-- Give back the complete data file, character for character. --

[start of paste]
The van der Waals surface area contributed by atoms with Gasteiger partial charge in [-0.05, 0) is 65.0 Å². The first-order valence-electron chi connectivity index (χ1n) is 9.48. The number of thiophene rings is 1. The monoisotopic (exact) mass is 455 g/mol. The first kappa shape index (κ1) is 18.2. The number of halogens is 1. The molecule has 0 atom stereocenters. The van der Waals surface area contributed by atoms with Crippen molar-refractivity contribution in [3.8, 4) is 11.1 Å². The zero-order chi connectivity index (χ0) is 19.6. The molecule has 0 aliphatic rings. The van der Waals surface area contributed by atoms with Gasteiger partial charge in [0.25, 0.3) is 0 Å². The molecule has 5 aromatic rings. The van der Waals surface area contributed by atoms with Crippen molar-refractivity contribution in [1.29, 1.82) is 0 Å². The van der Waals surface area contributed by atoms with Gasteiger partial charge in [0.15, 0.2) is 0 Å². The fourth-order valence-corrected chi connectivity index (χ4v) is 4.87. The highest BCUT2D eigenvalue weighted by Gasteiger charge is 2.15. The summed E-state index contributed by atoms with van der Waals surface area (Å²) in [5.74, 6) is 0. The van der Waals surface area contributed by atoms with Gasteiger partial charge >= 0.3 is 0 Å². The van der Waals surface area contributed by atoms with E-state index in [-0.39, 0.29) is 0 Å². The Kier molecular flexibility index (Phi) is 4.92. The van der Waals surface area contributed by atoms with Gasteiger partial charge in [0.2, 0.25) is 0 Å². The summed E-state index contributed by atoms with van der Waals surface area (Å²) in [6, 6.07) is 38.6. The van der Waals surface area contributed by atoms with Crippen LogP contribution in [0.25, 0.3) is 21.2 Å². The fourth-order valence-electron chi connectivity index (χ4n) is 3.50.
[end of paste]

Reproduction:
The van der Waals surface area contributed by atoms with Gasteiger partial charge in [-0.05, 0) is 65.0 Å². The first-order valence-electron chi connectivity index (χ1n) is 9.48. The number of thiophene rings is 1. The monoisotopic (exact) mass is 455 g/mol. The first kappa shape index (κ1) is 18.2. The number of halogens is 1. The molecule has 0 atom stereocenters. The van der Waals surface area contributed by atoms with Crippen molar-refractivity contribution in [3.8, 4) is 11.1 Å². The zero-order chi connectivity index (χ0) is 19.6. The molecule has 0 aliphatic rings. The van der Waals surface area contributed by atoms with Gasteiger partial charge in [0.25, 0.3) is 0 Å². The molecule has 5 aromatic rings. The van der Waals surface area contributed by atoms with Crippen molar-refractivity contribution in [1.29, 1.82) is 0 Å². The van der Waals surface area contributed by atoms with Gasteiger partial charge in [0.15, 0.2) is 0 Å². The fourth-order valence-corrected chi connectivity index (χ4v) is 4.87. The highest BCUT2D eigenvalue weighted by Gasteiger charge is 2.15. The summed E-state index contributed by atoms with van der Waals surface area (Å²) in [5.74, 6) is 0. The van der Waals surface area contributed by atoms with Gasteiger partial charge >= 0.3 is 0 Å². The van der Waals surface area contributed by atoms with E-state index in [-0.39, 0.29) is 0 Å². The Kier molecular flexibility index (Phi) is 4.92. The van der Waals surface area contributed by atoms with Gasteiger partial charge in [0.2, 0.25) is 0 Å². The summed E-state index contributed by atoms with van der Waals surface area (Å²) in [6, 6.07) is 38.6. The van der Waals surface area contributed by atoms with Crippen LogP contribution in [0.25, 0.3) is 21.2 Å². The fourth-order valence-electron chi connectivity index (χ4n) is 3.50.